Now that LeBron seems to have gotten over his mental issues and is finally dominating the league like few players have in history, we can legitimately start putting him into the top 10 conversation. Even the most ardent LeBron hater will have to admit that he will consolidate his place by the time he hangs up his boots (given that he's already 28 and in the mix), so we unfortunately have to bump one player out of the list.
I've seen so many recent lists popping Hakeem off and putting LeBron in his place, and I strongly disagree with that. So, I'm going to show you exactly why Hakeem is locked in top 10, and arguably top 5.
Of course, to anyone that didn't watch him closely enough, looking at his basic resume of 2 rings, 2FMVP and 1MVP puts him at the bottom of the consensus 'all time 11 list'. Kobe has 3 more rings, LeBron has 3 more MVPs etc etc...
But look at his overall game - that's the real judgement. Who had the interior defensive impact he had? Russell, sure. Certainly not Shaq or Wilt. Kareem was a good defender, but not as good as Hakeem, period. Duncan was great, but could he switch onto smaller guards and defend them for a few seconds until the man defender got back to them... and then go back to guard the paint in time for a block?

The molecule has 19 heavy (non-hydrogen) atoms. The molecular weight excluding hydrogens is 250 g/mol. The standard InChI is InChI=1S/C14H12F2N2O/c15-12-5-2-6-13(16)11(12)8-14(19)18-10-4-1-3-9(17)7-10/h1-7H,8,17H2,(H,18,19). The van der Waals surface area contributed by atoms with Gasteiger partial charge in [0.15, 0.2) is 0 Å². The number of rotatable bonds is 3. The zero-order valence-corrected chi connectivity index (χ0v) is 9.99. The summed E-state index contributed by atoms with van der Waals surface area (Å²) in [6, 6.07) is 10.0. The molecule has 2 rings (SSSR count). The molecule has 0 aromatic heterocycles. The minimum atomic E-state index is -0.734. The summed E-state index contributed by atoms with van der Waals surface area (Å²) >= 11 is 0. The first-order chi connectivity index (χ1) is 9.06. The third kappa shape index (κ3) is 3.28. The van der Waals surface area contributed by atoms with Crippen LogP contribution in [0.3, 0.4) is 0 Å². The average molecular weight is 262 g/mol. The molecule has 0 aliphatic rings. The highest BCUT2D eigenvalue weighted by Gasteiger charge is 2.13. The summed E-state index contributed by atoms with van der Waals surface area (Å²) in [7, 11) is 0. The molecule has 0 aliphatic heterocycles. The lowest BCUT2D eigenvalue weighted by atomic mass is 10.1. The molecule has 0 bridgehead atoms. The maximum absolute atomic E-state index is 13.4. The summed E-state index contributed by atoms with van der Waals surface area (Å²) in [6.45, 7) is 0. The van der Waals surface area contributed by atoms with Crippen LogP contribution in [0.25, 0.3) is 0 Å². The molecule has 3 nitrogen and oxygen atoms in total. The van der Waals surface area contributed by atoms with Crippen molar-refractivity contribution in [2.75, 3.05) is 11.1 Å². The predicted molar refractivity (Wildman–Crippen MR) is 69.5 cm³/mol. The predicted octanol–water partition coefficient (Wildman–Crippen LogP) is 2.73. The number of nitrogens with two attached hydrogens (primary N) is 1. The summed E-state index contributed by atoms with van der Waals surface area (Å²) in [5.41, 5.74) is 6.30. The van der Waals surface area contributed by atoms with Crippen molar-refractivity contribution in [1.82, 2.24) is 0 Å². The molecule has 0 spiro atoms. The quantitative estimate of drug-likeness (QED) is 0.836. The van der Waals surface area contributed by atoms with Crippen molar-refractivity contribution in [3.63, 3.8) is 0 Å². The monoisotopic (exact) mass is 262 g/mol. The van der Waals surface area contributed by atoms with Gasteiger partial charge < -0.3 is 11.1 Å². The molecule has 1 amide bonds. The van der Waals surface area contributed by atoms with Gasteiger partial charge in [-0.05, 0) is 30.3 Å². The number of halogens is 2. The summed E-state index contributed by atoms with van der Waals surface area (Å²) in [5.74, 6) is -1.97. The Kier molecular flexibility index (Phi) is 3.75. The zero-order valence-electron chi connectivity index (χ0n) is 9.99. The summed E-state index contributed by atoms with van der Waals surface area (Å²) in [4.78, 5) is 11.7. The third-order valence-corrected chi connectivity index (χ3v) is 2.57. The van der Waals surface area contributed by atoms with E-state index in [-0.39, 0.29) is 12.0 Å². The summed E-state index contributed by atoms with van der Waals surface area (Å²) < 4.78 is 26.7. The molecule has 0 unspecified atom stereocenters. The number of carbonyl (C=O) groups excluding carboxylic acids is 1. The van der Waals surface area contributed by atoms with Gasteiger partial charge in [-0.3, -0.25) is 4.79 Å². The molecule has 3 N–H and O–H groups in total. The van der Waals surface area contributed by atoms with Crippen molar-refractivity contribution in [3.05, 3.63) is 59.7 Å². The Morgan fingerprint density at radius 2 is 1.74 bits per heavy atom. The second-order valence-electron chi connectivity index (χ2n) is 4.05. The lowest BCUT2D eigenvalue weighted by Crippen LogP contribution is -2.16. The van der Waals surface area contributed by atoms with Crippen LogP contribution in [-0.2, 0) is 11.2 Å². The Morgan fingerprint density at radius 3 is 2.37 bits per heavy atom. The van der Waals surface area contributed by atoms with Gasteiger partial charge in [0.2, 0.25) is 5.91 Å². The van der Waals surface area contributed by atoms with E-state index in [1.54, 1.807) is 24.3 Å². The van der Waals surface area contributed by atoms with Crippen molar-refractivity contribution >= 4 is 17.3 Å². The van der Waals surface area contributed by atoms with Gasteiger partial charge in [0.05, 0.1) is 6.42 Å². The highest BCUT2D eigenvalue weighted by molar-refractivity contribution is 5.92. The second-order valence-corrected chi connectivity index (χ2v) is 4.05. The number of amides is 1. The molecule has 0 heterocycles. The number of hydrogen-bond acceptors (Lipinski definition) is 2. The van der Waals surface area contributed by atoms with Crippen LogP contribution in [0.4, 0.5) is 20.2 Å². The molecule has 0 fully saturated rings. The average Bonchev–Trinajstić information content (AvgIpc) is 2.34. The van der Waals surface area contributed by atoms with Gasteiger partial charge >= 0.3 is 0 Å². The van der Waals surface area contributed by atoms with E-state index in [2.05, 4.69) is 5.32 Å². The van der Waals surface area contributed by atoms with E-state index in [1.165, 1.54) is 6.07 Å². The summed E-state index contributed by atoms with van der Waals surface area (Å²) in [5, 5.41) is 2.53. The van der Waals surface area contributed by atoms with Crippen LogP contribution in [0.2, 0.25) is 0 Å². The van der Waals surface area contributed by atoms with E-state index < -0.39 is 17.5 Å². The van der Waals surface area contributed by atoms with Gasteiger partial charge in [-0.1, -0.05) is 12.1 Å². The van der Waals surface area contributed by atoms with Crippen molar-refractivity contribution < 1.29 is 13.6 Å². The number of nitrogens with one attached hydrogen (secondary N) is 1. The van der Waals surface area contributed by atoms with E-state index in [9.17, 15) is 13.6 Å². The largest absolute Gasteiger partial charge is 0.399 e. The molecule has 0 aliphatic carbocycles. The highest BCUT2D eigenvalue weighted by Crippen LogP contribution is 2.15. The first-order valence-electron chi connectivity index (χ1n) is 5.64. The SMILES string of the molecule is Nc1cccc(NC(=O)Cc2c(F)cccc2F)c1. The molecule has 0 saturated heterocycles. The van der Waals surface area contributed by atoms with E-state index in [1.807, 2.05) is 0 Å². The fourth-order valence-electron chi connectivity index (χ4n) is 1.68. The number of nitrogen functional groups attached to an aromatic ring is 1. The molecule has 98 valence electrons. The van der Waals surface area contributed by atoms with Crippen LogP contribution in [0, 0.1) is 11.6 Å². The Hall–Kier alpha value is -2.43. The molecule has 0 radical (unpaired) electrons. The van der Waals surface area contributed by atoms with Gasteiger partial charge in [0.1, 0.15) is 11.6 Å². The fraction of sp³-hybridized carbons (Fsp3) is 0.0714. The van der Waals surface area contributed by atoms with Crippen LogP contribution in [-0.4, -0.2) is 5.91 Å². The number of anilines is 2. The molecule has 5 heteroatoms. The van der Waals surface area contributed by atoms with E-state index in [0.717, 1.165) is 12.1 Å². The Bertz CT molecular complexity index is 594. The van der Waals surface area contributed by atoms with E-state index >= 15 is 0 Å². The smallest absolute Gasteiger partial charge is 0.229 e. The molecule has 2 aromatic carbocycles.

And who managed to combine that with arguably the greatest footwork and post moves of all time, bamboozling defenders with the infamous 'dream shake'?
Hakeem is as close to the 'model' center as you can get. Not as offensively dominant as Shaq, Wilt or Kareem, but he had a greater two-way impact IMO. If you asked me to draft a center to build around, I pick Hakeem over all of them in all honesty.
Now, let's address his accomplishments and his many playoff 'failures'. The truth is, he was put in the circumstances that favoured him the least out of all
the top 11 players. There's really no question about it.
And I'm not even talking about Jordan's domination specifically.
In his second year (1986): led his team to the finals